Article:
In which the author tells you how to run your life -- or at least how to make the most of the fun parts of it.

For instance, inside these pages you will learn how to weather a mortar attack in good spirits; how to avoid booking yourself on the Internet into a bed and breakfast full of twee quilts and dusty tchotkes; and how to plan a dinner party that will stun your guests with deliciousness and style and not destroy your will to live with the amount of work you have to do to pull it off.

These are things I know firsthand, and things people who know me often ask me about (though I usually just book them into bed and breakfasts myself -- identifying ruffled death traps is an acquired skill). I am almost always right about everything (food, style and travel-related, anyway, and often many other things) and if everyone would just do as I say, dinner would taste better, cupcakes would not be dry, your parties would be more fun (for you), and mortar attacks... well, they always suck. I can't do anything about them.

*except laundry. I can't manage my own laundry, much less yours.

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Thursday, October 13, 2011

How to Make New Friends

One of the pleasures of being a journalist is you have the absolute imperative to talk to people. Don't and you'll be out a job. And it's quite easy when you have a deadline... you have a snese of urgency that allows you to overcome any sense of shyness.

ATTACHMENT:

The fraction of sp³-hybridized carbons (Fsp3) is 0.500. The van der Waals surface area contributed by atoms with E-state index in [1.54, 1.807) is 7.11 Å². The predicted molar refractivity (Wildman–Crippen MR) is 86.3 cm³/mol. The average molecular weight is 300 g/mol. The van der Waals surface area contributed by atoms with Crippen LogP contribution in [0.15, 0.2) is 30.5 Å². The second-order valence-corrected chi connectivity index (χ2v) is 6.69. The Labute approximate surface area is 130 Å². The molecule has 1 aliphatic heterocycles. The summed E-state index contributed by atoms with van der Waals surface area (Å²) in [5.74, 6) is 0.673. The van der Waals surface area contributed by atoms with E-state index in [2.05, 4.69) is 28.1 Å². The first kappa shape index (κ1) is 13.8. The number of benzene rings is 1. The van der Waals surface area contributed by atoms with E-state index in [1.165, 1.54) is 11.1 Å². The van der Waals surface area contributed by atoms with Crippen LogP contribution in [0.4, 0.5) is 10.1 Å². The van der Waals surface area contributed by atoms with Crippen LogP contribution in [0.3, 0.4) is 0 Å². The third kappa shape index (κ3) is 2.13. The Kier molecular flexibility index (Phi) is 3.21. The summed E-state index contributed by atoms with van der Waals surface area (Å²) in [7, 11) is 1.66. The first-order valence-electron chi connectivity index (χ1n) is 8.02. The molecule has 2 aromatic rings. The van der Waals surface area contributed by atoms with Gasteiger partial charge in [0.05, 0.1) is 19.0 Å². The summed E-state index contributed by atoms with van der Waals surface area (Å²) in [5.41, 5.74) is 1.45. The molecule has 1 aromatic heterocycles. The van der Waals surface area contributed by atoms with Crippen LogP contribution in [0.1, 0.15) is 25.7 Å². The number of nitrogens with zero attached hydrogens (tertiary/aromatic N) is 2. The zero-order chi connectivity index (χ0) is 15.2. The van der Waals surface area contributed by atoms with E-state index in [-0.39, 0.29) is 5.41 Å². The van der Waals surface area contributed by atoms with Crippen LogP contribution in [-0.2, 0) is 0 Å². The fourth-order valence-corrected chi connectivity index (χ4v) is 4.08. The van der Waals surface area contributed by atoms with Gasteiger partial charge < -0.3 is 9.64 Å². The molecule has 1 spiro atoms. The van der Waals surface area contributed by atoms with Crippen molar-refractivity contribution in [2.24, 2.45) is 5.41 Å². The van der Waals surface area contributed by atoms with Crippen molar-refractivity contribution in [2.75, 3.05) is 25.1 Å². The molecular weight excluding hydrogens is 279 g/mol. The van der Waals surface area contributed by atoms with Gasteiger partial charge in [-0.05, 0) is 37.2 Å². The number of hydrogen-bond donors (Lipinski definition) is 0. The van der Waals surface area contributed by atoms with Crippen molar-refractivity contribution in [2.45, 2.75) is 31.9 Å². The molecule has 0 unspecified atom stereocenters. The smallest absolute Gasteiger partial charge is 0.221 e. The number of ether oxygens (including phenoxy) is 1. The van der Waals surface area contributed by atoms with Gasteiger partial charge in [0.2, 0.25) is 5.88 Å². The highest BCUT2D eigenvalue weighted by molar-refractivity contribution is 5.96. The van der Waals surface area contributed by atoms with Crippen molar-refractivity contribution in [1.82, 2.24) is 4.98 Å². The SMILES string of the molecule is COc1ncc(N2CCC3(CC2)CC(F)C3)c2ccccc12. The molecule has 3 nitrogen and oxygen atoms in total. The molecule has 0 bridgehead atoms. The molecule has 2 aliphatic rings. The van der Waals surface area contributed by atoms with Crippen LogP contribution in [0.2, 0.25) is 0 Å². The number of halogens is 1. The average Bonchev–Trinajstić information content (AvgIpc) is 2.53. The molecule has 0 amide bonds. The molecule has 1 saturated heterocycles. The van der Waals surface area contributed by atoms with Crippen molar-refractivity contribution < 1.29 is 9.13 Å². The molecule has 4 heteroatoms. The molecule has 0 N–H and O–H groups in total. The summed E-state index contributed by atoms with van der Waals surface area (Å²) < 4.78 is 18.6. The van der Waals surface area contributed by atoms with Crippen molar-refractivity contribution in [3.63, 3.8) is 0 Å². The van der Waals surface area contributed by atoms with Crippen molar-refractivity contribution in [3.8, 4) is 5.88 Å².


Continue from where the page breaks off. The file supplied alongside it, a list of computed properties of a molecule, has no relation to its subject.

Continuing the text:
So talking to strangers not a problem for me.

Separately, I've always been very interested about how adults make friends outside of work or other organized activities. Massive studying has ensued, mostly by asking people how they may friends outside of work.

Further separately, I'm interested in barflies -- people who hang out at bars alone and chat up strangers and bartenders. What do they say? I know some of these people, so I've asked them.

Here's what I've come up with. It's kind of stupid. But it works.


It helps if it's said in kind of a singsong voice, not like a scary aggressive hello.

You say hello. Not hi -- hi is overly familiar, assertive, seems to expect something. Simiarly, hey is offputting too -- it can precede either hey, how are you, or hey I was sitting there. You don't know where it's going.

Hello is polite, and funnily formal, and necessitates nothing more than a hello back. But because of that, you often get a lot more back than just hello -- you get interest, an ear, a potential new friend... a person who likes that you have acknowledged them, and done so in a friendly way, and not overly familiarly. Hello checks so many wonderful boxes.

Most people are desperate to be talked to, and are usually too shy to reach out themselves, and are so consumed with how they are being perceived etc. So dont worry about how you will be perceived yourself -- because they are so busy worrying about themselves, they dont have time to judge you.


Try it, report back. I am making my friend Erin my guinea pig. She has to say hello to five people (of the male persuasion, in her case) next week.


  1. Oh dear. I have no idea what the Spanish equivalent is of a sing-songy "hello".

    Hola, buen dia, buenas, oye!, que sopa?

  2. I'd go with "ho-la" and a tilt of the head, with a smile. Also, I met your doppelganger recently. She is totally lovely. I showed her your picture on facebook and she agreed. She actually looks exactly like the portrain seth painted of you...